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heart rate training plan

How to Create a Heart Rate Training Plan

A heart rate training plan is all about balance. By creating a workout schedule with some intense days and some gentle days, you will maximize your results while also lowering the risk of strain or injury. This isn’t a ‘no pain, no gain’ approach but rather a ‘work smarter, not harder’ strategy. Here’s how to find the right tech for you and create a training plan using heart rate zones, low-heart rate, or HIIT.

Heart rate-based training tools

Before you can begin training by heart rate, you’ll need the right tech to measure it with. This way, you’ll be constantly aware of your beats per minute (BPM) – the essential metric for this type of training.

There are a couple of different options when it comes to heart rate monitors. You can wear one on your chest, your arm, or your wrist. So how do they differ?

The classic chest strap uses an electrocardiogram (ECG) to measure your heart rate. It can then be connected to a combination of devices, including your sports watch, bike computer, fitness app, and/or gym equipment to give you a real-time measurement of your heart rate.

The arm strap works in a similar way with your devices but uses optical heart rate tracking instead – just like the fitness watch on your wrist. Your watch differs from the chest and arm straps in that you don’t need any other devices because all the information you need for checking your heart rate is right there on the screen.


So now you have your tech sorted, what can you do with your these measurements? Using your maximum heart rate (MHR), you can calculate the optimal target heart rate zone for each exercise session according to your goals. Often referred to as ‘zone training’, you will use your heart rate monitor to ensure you’re working out at the right BPM but never going over it for that day.

There are different five heart rate zones, which correspond with a certain percentage of your MHR. From ‘very light’ (50-60% of your MHR) to ‘maximum’ (90-100% of your MHR), each zone has a different effect on your body when you exercise in it. 

Creating Your heart rate training plan

So now you know what your heart rate zones are, it’s time to create your training plan. This is something you can easily do yourself, based on the types of workouts you enjoy. 

Your training plan should include a mixture of different cardio workouts that cover each of your heart rate zones. Take the opportunity to think about what you want out of each week and create a mix that will motivate you, especially when you start to see the results.

Unsure how much time you should spend working out each week? The American Heart Association recommends that adults aim for at least 150 minutes per week of moderate-intensity aerobic activity or 75 minutes per week of vigorous aerobic activity, ideally a blend of both. This works out to be a very achievable 22 minutes per day – but you can always do more.

Even if you’re only interested in one type of training, such as running, it’s still important to include this variety of workouts to supplement your practice. Add some yoga or drill days to your training plan to enhance your running by building strength and improving your mobility.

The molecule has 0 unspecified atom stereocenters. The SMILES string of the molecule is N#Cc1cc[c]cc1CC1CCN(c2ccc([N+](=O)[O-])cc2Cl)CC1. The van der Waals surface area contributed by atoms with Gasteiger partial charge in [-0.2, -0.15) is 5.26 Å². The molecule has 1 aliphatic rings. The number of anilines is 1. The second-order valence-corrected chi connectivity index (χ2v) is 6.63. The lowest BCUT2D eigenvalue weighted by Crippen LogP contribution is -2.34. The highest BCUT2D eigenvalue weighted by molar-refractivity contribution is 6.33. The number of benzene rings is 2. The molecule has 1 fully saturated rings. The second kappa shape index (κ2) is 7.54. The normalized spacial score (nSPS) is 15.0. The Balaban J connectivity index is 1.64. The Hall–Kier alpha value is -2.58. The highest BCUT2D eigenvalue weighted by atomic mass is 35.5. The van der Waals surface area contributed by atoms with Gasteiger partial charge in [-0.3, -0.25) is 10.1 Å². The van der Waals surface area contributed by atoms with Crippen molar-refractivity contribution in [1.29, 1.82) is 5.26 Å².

The best thing about having a varied training plan is that you can always swap your days around based on how you’re feeling. Life doesn’t always go according to any plan, so if you haven’t had a great night’s sleep you can do some slow stretches in zone 1 or 2. Having a busy day? Swap your long run for a quick HIIT session in zone 4. 

Calculating your Low Heart Rate for Training

Want to try low heart rate training? Maffetone’s formula is 180 minus your age (for example, 180-30 years=150 BPM). The idea is that you start at whatever pace you need to go to maintain this heart rate and over time, your pace will increase but your heart rate won’t.

There are a few amendments to this calculation. For example, if you have a cold or flu more than twice a year, or are asthmatic, you should subtract another five from your low heart rate calculation. Same if you have a minor injury or find you’re not improving from your training. If you’re recovering from an operation, a major illness, are on medication or feeling burned out from overtraining, you should subtract 10 from your calculation. 

How to use your heart rate in HIIT

The idea behind HIIT is that you workout at a high intensity (as the name suggests) and then a low intensity. But how do you know exactly what your high and low levels are? This is where knowing your MHR is key. Once you have estimated this, you can easily calculate your heart rate zones, which means you’re ready to get to work.

Start with a warm-up in zone 2 (60-70% of your MHR) for the first five minutes of your workout. Then up the intensity to zone 4 (80-90% of your MHR) for at least 30 seconds, but no more than a few minutes. Then drop down to zone 1 (50-60% of your MHR) for a recovery phase of about three minutes. Now repeat this intensity and recovery cycle for at least 20 minutes.

Using a heart rate monitor is an easy way to track which zone you’re in. If you don’t have one, then an alternative option is to keep an eye on your breathing. If you’re able to talk while doing your intensity workout, then you probably need to take it up a notch till you feel short of breath. Don’t train too hard or for too long though – not only will you end up exhausted and sore, you won’t get out as much as you put in.

If you liked this post, don’t forget to share so that others can find it, too.

Please note that the information provided in the Polar Blog articles cannot replace individual advice from health professionals. Please consult your physician before starting a new fitness program.

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